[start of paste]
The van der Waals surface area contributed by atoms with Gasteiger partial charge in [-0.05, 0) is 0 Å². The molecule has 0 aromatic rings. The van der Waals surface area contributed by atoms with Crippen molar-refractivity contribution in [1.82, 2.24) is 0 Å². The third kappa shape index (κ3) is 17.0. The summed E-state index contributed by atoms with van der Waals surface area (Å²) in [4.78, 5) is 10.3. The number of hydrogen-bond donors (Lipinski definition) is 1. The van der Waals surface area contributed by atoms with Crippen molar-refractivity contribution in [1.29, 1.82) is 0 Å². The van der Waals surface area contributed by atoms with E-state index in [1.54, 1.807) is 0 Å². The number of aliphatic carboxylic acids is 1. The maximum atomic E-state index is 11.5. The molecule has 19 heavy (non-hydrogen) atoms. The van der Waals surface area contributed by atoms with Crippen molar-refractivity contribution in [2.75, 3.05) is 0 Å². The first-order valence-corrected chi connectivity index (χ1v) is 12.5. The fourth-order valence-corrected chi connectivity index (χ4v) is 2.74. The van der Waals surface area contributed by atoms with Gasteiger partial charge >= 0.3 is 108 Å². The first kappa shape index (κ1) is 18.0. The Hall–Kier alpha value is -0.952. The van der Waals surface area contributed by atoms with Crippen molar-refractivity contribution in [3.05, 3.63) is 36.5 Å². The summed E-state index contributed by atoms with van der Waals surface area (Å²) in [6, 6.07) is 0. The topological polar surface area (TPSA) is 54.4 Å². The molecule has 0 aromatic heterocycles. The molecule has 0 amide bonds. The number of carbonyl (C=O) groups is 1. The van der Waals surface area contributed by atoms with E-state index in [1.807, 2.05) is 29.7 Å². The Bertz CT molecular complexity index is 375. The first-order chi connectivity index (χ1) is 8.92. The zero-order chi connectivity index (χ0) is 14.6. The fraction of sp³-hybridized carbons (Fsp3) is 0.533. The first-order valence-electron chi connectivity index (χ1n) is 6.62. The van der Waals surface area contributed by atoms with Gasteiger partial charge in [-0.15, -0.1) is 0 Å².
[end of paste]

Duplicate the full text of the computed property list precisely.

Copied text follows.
The van der Waals surface area contributed by atoms with Gasteiger partial charge in [-0.05, 0) is 0 Å². The molecule has 0 aromatic rings. The van der Waals surface area contributed by atoms with Crippen molar-refractivity contribution in [1.82, 2.24) is 0 Å². The third kappa shape index (κ3) is 17.0. The summed E-state index contributed by atoms with van der Waals surface area (Å²) in [4.78, 5) is 10.3. The number of hydrogen-bond donors (Lipinski definition) is 1. The van der Waals surface area contributed by atoms with Crippen molar-refractivity contribution in [1.29, 1.82) is 0 Å². The van der Waals surface area contributed by atoms with E-state index in [1.54, 1.807) is 0 Å². The number of aliphatic carboxylic acids is 1. The maximum atomic E-state index is 11.5. The molecule has 19 heavy (non-hydrogen) atoms. The van der Waals surface area contributed by atoms with Crippen molar-refractivity contribution in [2.75, 3.05) is 0 Å². The first-order valence-corrected chi connectivity index (χ1v) is 12.5. The fourth-order valence-corrected chi connectivity index (χ4v) is 2.74. The van der Waals surface area contributed by atoms with Gasteiger partial charge >= 0.3 is 108 Å². The first kappa shape index (κ1) is 18.0. The Hall–Kier alpha value is -0.952. The van der Waals surface area contributed by atoms with Crippen molar-refractivity contribution in [3.05, 3.63) is 36.5 Å². The summed E-state index contributed by atoms with van der Waals surface area (Å²) in [6, 6.07) is 0. The topological polar surface area (TPSA) is 54.4 Å². The molecule has 0 aromatic heterocycles. The molecule has 0 amide bonds. The number of carbonyl (C=O) groups is 1. The van der Waals surface area contributed by atoms with E-state index in [1.807, 2.05) is 29.7 Å². The Bertz CT molecular complexity index is 375. The first-order chi connectivity index (χ1) is 8.92. The zero-order chi connectivity index (χ0) is 14.6. The fraction of sp³-hybridized carbons (Fsp3) is 0.533. The first-order valence-electron chi connectivity index (χ1n) is 6.62. The van der Waals surface area contributed by atoms with Gasteiger partial charge in [-0.15, -0.1) is 0 Å².